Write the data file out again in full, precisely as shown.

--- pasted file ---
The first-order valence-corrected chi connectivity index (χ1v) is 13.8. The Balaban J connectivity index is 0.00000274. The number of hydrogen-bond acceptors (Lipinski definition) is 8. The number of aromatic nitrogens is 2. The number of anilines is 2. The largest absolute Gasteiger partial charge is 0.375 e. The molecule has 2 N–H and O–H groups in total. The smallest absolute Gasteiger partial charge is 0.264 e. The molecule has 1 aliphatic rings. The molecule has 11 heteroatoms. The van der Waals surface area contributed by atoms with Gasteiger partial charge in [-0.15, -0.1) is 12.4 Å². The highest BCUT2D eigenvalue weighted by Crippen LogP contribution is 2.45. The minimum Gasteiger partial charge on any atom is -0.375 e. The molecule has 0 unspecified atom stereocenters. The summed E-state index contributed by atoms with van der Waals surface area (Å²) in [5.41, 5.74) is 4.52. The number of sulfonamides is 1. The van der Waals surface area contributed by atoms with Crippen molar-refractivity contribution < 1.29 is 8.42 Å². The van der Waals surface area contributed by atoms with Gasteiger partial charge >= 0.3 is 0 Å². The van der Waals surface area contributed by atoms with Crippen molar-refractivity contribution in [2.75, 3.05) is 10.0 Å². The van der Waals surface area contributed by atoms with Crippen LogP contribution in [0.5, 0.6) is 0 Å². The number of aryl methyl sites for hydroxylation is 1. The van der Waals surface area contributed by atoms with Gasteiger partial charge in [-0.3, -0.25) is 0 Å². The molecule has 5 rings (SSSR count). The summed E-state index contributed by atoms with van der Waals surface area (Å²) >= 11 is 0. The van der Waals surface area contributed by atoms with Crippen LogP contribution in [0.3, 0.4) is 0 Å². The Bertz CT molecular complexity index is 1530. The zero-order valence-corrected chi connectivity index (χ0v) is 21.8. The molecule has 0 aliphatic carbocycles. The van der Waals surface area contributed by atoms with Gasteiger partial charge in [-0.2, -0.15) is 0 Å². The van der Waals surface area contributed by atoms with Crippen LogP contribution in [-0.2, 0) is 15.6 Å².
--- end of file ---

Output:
The first-order valence-corrected chi connectivity index (χ1v) is 13.8. The Balaban J connectivity index is 0.00000274. The number of hydrogen-bond acceptors (Lipinski definition) is 8. The number of aromatic nitrogens is 2. The number of anilines is 2. The largest absolute Gasteiger partial charge is 0.375 e. The molecule has 2 N–H and O–H groups in total. The smallest absolute Gasteiger partial charge is 0.264 e. The molecule has 1 aliphatic rings. The molecule has 11 heteroatoms. The van der Waals surface area contributed by atoms with Gasteiger partial charge in [-0.15, -0.1) is 12.4 Å². The highest BCUT2D eigenvalue weighted by Crippen LogP contribution is 2.45. The minimum Gasteiger partial charge on any atom is -0.375 e. The molecule has 0 unspecified atom stereocenters. The summed E-state index contributed by atoms with van der Waals surface area (Å²) in [5.41, 5.74) is 4.52. The number of sulfonamides is 1. The van der Waals surface area contributed by atoms with Crippen molar-refractivity contribution < 1.29 is 8.42 Å². The van der Waals surface area contributed by atoms with Gasteiger partial charge >= 0.3 is 0 Å². The van der Waals surface area contributed by atoms with Crippen molar-refractivity contribution in [2.75, 3.05) is 10.0 Å². The van der Waals surface area contributed by atoms with Crippen LogP contribution in [0.5, 0.6) is 0 Å². The number of aryl methyl sites for hydroxylation is 1. The van der Waals surface area contributed by atoms with Gasteiger partial charge in [-0.3, -0.25) is 0 Å². The molecule has 5 rings (SSSR count). The summed E-state index contributed by atoms with van der Waals surface area (Å²) >= 11 is 0. The van der Waals surface area contributed by atoms with Crippen LogP contribution in [0.3, 0.4) is 0 Å². The Bertz CT molecular complexity index is 1530. The zero-order valence-corrected chi connectivity index (χ0v) is 21.8. The molecule has 0 aliphatic carbocycles. The van der Waals surface area contributed by atoms with Gasteiger partial charge in [-0.2, -0.15) is 0 Å². The van der Waals surface area contributed by atoms with Crippen LogP contribution in [-0.2, 0) is 15.6 Å².